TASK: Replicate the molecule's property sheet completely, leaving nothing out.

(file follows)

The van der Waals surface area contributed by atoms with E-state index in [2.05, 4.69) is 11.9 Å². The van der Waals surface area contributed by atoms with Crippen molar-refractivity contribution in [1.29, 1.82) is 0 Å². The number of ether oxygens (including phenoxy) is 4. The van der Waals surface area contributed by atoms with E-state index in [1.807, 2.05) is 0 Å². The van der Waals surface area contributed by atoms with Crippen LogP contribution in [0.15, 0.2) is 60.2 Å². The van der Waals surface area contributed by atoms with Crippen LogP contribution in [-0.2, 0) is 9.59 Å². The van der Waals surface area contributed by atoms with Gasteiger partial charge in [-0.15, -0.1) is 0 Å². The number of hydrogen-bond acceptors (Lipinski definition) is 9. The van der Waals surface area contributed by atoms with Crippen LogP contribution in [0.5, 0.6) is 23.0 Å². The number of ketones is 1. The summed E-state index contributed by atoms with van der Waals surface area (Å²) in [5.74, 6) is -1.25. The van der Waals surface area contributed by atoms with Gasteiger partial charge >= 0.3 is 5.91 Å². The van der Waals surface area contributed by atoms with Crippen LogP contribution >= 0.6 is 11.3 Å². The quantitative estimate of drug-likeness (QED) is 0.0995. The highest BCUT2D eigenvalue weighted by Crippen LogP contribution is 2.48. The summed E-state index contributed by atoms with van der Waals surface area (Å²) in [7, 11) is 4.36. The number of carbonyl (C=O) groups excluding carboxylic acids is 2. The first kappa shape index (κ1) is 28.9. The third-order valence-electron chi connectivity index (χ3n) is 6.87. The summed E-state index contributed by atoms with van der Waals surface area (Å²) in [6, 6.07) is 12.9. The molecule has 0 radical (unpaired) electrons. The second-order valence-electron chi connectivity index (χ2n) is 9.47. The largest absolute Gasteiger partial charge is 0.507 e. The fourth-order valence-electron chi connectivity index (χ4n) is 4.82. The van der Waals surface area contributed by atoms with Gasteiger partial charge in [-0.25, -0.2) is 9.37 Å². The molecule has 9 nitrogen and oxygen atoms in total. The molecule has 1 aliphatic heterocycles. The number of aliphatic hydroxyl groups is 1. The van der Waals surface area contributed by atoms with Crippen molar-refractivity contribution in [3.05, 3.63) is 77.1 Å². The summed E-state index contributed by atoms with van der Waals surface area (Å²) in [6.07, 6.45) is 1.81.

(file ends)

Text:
The van der Waals surface area contributed by atoms with E-state index in [2.05, 4.69) is 11.9 Å². The van der Waals surface area contributed by atoms with Crippen molar-refractivity contribution in [1.29, 1.82) is 0 Å². The number of ether oxygens (including phenoxy) is 4. The van der Waals surface area contributed by atoms with E-state index in [1.807, 2.05) is 0 Å². The van der Waals surface area contributed by atoms with Crippen LogP contribution in [0.15, 0.2) is 60.2 Å². The van der Waals surface area contributed by atoms with Crippen LogP contribution in [-0.2, 0) is 9.59 Å². The van der Waals surface area contributed by atoms with Gasteiger partial charge in [-0.15, -0.1) is 0 Å². The number of hydrogen-bond acceptors (Lipinski definition) is 9. The van der Waals surface area contributed by atoms with Crippen LogP contribution in [0.5, 0.6) is 23.0 Å². The number of ketones is 1. The summed E-state index contributed by atoms with van der Waals surface area (Å²) in [5.74, 6) is -1.25. The van der Waals surface area contributed by atoms with Gasteiger partial charge >= 0.3 is 5.91 Å². The van der Waals surface area contributed by atoms with Crippen LogP contribution >= 0.6 is 11.3 Å². The quantitative estimate of drug-likeness (QED) is 0.0995. The highest BCUT2D eigenvalue weighted by Crippen LogP contribution is 2.48. The summed E-state index contributed by atoms with van der Waals surface area (Å²) in [7, 11) is 4.36. The number of carbonyl (C=O) groups excluding carboxylic acids is 2. The first kappa shape index (κ1) is 28.9. The third-order valence-electron chi connectivity index (χ3n) is 6.87. The summed E-state index contributed by atoms with van der Waals surface area (Å²) in [6, 6.07) is 12.9. The molecule has 0 radical (unpaired) electrons. The second-order valence-electron chi connectivity index (χ2n) is 9.47. The largest absolute Gasteiger partial charge is 0.507 e. The fourth-order valence-electron chi connectivity index (χ4n) is 4.82. The van der Waals surface area contributed by atoms with Gasteiger partial charge in [-0.25, -0.2) is 9.37 Å². The molecule has 9 nitrogen and oxygen atoms in total. The molecule has 1 aliphatic heterocycles. The number of aliphatic hydroxyl groups is 1. The van der Waals surface area contributed by atoms with Crippen molar-refractivity contribution in [3.05, 3.63) is 77.1 Å². The summed E-state index contributed by atoms with van der Waals surface area (Å²) in [6.07, 6.45) is 1.81.